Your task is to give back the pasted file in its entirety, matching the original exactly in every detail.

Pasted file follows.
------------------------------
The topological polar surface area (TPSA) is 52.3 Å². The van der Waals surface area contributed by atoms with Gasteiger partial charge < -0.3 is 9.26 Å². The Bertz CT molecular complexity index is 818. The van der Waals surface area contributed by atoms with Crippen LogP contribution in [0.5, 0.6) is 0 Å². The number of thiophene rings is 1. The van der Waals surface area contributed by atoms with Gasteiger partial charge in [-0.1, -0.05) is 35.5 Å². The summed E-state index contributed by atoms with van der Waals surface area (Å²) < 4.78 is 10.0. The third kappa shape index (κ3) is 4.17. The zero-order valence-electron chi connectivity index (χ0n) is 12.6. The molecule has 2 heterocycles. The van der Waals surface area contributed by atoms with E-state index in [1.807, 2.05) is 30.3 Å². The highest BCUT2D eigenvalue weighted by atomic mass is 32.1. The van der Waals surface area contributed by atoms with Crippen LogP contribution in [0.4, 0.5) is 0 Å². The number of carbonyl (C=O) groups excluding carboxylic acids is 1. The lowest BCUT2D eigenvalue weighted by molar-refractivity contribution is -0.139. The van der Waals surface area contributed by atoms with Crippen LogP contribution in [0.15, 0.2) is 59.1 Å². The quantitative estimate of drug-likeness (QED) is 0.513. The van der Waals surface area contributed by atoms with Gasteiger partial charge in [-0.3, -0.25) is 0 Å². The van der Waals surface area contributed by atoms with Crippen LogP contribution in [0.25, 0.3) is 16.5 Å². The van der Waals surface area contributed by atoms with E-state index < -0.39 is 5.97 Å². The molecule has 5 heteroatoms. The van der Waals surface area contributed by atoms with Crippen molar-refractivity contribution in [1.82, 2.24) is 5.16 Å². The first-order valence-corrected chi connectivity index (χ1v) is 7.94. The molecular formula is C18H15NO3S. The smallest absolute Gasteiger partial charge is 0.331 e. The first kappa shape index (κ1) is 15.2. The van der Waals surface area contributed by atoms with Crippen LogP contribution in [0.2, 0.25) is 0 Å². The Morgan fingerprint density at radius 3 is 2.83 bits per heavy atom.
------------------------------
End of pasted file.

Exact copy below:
The topological polar surface area (TPSA) is 52.3 Å². The van der Waals surface area contributed by atoms with Gasteiger partial charge < -0.3 is 9.26 Å². The Bertz CT molecular complexity index is 818. The van der Waals surface area contributed by atoms with Crippen LogP contribution in [0.5, 0.6) is 0 Å². The number of thiophene rings is 1. The van der Waals surface area contributed by atoms with Gasteiger partial charge in [-0.1, -0.05) is 35.5 Å². The summed E-state index contributed by atoms with van der Waals surface area (Å²) < 4.78 is 10.0. The third kappa shape index (κ3) is 4.17. The zero-order valence-electron chi connectivity index (χ0n) is 12.6. The molecule has 2 heterocycles. The van der Waals surface area contributed by atoms with E-state index in [1.807, 2.05) is 30.3 Å². The highest BCUT2D eigenvalue weighted by atomic mass is 32.1. The van der Waals surface area contributed by atoms with Crippen LogP contribution in [0.4, 0.5) is 0 Å². The number of carbonyl (C=O) groups excluding carboxylic acids is 1. The lowest BCUT2D eigenvalue weighted by molar-refractivity contribution is -0.139. The van der Waals surface area contributed by atoms with Crippen LogP contribution in [0.15, 0.2) is 59.1 Å². The quantitative estimate of drug-likeness (QED) is 0.513. The van der Waals surface area contributed by atoms with Gasteiger partial charge in [-0.3, -0.25) is 0 Å². The van der Waals surface area contributed by atoms with Crippen LogP contribution in [0.25, 0.3) is 16.5 Å². The van der Waals surface area contributed by atoms with E-state index < -0.39 is 5.97 Å². The molecule has 5 heteroatoms. The van der Waals surface area contributed by atoms with Crippen molar-refractivity contribution in [1.82, 2.24) is 5.16 Å². The first-order valence-corrected chi connectivity index (χ1v) is 7.94. The molecular formula is C18H15NO3S. The smallest absolute Gasteiger partial charge is 0.331 e. The first kappa shape index (κ1) is 15.2. The van der Waals surface area contributed by atoms with Crippen LogP contribution in [0.2, 0.25) is 0 Å². The Morgan fingerprint density at radius 3 is 2.83 bits per heavy atom.